risk vs re­ward

New Zealand Surfing - - The Connectors -

We hit the icy roads of win­ter bound for NZ's pound for pound heav­i­est wave, a wave con­sid­ered too risky by many and a wave that has ended its fair share of love af­fairs with those that have dared tame her. Surfers are tra­di­tion­ally seen as ex­treme risk tak­ers and will go be­yond the nor­mal means of hu­man ac­cep­tance to sim­ply bask in the glory of rid­ing the ul­ti­mate wave. With great risk comes great re­ward, but what if that risk far out­weighs any re­ward you could pos­si­bly ever re­ceive from rid­ing a wave? What if that risk meant never surf­ing again? Surf­ing in­juries can be part and par­cel of the sport and hap­pen day in day out at breaks through­out the coun­try, yet con­sid­er­ing this wave turn­ing on is such a rare oc­cur­rence and is also only rid­den by a hand­ful of ex­perts with skills to match the tech­ni­cal chal­lenge of its ride, surely there is no other wave on our shores that have handed out such beat­ings and hum­bled many to the point that they re­sign from ever surf­ing here again! Ex­treme you may say! But when those in­ci­dents con­sist of bro­ken necks, backs, an­kles, and cuts and bruises so deep that they could have long last­ing life af­fects, then it would make you think twice. What if you were faced with be­ing knocked out, only to be found float­ing face down in the im­pact zone by an­other surfer who just hap­pened to be pad­dling back out? These are some of the clouds that hang over the heads of those that ded­i­cate them­selves to a spot in this lineup. With the most ex­treme of risks out of the way, surf­ing here also comes with other as­so­ci­ated risks al­though of the lesser im­pact kind. With a mid-win­ters weather bomb spi­ralling its way off our East Coast, the hype me­ter was in over­load with surfers all over the coun­try froth­ing on this po­ten­tial week-long run of swell. While many swells can be hyped and lead to sweet bug­ger all, this one was look­ing a dead set cer­tainty there­fore the en­tire East Coast from the Far North down to Otago would be smok­ing at var­i­ous stages up and down the coast as the wind swung. What this in­tro­duced was an­other risk of ded­i­cat­ing to the chase of scor­ing this one par­tic­u­lar wave, a wave that is no­to­ri­ously fickle and a wave which has not only a nar­row swell win­dow but also needs the com­bi­na­tions of wind and tide to har­mo­nize to de­liver the plat­form to ride. There­fore, those that ex­pressed in­ter­est in chas­ing the swell to have at least a chance to score this wave would be risk­ing blow­ing cer­tain ses­sions else­where, and risk­ing the pos­si­bil­ity that they could take days off work, spend hun­dreds of dol­lars on travel and yet if those el­e­ments didn't com­bine, it would re­sult in a fruit­less few days and rid­ing noth­ing at all! Yet they all knew and all un­der­stood, for that ul­ti­mate re­ward their lies an ul­ti­mate risk, and not plenty, but just one wave at this spot can make all of that risk van­ish in a haze as they are blown out of a deep bar­rel into the chan­nel.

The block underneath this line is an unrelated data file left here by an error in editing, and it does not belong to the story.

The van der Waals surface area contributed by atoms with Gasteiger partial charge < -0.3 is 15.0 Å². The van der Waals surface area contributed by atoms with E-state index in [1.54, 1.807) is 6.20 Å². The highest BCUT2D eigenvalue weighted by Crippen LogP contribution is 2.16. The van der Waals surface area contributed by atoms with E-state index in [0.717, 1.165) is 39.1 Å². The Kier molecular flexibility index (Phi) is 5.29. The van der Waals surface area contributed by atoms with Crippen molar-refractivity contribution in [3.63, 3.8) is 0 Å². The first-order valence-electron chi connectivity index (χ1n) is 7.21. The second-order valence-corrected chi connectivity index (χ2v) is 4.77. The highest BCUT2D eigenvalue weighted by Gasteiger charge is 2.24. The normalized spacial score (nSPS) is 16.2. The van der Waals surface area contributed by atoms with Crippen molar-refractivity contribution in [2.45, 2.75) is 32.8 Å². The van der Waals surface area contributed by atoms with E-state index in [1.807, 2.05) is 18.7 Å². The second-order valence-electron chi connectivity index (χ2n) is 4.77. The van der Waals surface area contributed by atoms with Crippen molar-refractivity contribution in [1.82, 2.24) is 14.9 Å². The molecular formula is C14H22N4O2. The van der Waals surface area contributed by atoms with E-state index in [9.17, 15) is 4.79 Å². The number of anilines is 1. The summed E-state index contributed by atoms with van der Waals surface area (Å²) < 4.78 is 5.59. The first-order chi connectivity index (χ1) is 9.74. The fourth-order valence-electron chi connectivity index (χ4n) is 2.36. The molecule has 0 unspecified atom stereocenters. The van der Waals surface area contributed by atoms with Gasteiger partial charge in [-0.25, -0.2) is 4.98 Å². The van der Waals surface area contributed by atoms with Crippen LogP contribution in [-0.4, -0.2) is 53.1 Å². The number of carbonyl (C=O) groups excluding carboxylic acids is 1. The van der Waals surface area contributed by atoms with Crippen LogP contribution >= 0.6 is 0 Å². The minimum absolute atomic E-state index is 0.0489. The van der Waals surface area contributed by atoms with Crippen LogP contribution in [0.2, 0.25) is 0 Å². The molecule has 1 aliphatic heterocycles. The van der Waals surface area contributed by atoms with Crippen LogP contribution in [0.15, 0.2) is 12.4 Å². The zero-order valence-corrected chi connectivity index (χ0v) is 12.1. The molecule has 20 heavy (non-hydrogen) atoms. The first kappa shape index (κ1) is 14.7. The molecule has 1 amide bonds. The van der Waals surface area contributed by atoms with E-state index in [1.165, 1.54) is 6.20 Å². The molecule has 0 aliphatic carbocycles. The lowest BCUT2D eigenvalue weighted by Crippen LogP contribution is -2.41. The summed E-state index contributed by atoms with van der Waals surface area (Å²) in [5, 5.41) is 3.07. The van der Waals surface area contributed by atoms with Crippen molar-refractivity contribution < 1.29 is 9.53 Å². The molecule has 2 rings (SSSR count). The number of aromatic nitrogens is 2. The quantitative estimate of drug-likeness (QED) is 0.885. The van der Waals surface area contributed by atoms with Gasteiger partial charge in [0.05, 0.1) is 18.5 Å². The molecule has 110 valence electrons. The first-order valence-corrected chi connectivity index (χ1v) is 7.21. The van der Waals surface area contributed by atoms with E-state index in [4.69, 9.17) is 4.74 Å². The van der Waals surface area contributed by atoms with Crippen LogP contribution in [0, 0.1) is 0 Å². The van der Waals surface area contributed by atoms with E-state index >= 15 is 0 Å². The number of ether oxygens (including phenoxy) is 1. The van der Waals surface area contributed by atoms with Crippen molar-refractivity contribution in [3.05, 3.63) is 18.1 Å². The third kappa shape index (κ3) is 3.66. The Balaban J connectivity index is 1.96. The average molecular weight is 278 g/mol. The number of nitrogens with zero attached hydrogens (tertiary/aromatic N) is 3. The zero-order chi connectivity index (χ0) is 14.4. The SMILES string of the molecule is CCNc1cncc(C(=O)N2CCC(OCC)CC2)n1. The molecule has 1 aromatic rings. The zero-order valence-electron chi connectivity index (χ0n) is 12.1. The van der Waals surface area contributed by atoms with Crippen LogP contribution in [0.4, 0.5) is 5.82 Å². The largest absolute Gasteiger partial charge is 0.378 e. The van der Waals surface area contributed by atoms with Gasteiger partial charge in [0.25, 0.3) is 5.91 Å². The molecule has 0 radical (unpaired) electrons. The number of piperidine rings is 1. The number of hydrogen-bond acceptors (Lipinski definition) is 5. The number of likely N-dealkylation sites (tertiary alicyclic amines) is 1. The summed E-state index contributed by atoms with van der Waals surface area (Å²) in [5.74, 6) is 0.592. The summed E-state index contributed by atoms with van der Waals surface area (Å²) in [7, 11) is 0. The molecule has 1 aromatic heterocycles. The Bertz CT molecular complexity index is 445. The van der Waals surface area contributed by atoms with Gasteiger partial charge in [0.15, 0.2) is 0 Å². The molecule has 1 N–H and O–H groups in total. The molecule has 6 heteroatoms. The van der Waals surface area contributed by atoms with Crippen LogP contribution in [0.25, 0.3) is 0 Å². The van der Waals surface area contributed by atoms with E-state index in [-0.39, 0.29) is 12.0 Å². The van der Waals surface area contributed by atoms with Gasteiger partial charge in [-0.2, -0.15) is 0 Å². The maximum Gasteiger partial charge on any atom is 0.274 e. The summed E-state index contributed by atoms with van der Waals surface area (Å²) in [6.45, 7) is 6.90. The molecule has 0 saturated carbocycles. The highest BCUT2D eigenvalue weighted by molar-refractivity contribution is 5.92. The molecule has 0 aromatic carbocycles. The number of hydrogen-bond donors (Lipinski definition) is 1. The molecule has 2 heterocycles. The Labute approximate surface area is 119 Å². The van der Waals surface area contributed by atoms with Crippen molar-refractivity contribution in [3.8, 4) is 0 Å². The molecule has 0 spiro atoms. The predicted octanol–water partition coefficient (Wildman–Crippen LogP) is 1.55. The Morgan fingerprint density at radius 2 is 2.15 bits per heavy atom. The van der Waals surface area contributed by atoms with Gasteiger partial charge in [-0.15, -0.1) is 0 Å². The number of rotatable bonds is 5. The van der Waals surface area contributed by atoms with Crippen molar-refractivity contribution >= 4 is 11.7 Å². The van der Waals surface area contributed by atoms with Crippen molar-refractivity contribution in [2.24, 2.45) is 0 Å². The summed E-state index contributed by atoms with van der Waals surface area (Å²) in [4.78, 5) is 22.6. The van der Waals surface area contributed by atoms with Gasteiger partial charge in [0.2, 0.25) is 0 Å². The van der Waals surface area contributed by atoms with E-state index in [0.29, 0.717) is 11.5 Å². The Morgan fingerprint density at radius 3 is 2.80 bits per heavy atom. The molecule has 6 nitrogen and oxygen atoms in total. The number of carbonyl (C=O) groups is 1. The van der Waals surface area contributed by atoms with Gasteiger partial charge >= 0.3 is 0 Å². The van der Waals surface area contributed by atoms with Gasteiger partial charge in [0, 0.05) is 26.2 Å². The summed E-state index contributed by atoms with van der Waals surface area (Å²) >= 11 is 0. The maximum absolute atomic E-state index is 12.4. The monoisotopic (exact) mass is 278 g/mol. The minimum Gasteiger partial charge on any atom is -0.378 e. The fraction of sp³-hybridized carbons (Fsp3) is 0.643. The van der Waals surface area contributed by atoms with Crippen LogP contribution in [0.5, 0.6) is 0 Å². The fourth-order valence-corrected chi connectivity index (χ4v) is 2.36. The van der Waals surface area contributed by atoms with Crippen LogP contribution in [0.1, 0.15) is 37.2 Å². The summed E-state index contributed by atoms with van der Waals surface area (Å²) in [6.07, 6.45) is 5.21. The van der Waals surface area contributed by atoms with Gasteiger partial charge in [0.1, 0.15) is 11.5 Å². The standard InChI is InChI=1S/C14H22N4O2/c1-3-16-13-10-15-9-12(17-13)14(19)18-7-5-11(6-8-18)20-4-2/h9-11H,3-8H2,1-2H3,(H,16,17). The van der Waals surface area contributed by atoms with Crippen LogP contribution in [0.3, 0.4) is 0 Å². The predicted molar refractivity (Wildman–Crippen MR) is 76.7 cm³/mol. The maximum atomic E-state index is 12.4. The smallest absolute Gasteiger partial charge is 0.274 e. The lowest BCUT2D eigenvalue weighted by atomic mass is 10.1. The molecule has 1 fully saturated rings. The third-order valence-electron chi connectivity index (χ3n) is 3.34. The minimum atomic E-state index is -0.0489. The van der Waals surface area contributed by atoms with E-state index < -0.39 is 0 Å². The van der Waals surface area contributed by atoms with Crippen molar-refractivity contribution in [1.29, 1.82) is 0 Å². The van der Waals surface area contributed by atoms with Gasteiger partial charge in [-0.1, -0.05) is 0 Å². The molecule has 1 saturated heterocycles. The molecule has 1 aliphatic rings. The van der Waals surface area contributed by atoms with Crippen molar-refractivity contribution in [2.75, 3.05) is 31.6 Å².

LEFT: Prior to this wave Sam 'Sanga' Wil­lis got beat up pretty bad on the reef, but he couldn't bring him­self to go in and with the wa­ter be­ing so cold he couldn't feel the da­m­age any­way, so he pad­dled back out, scored this drainer and went in.

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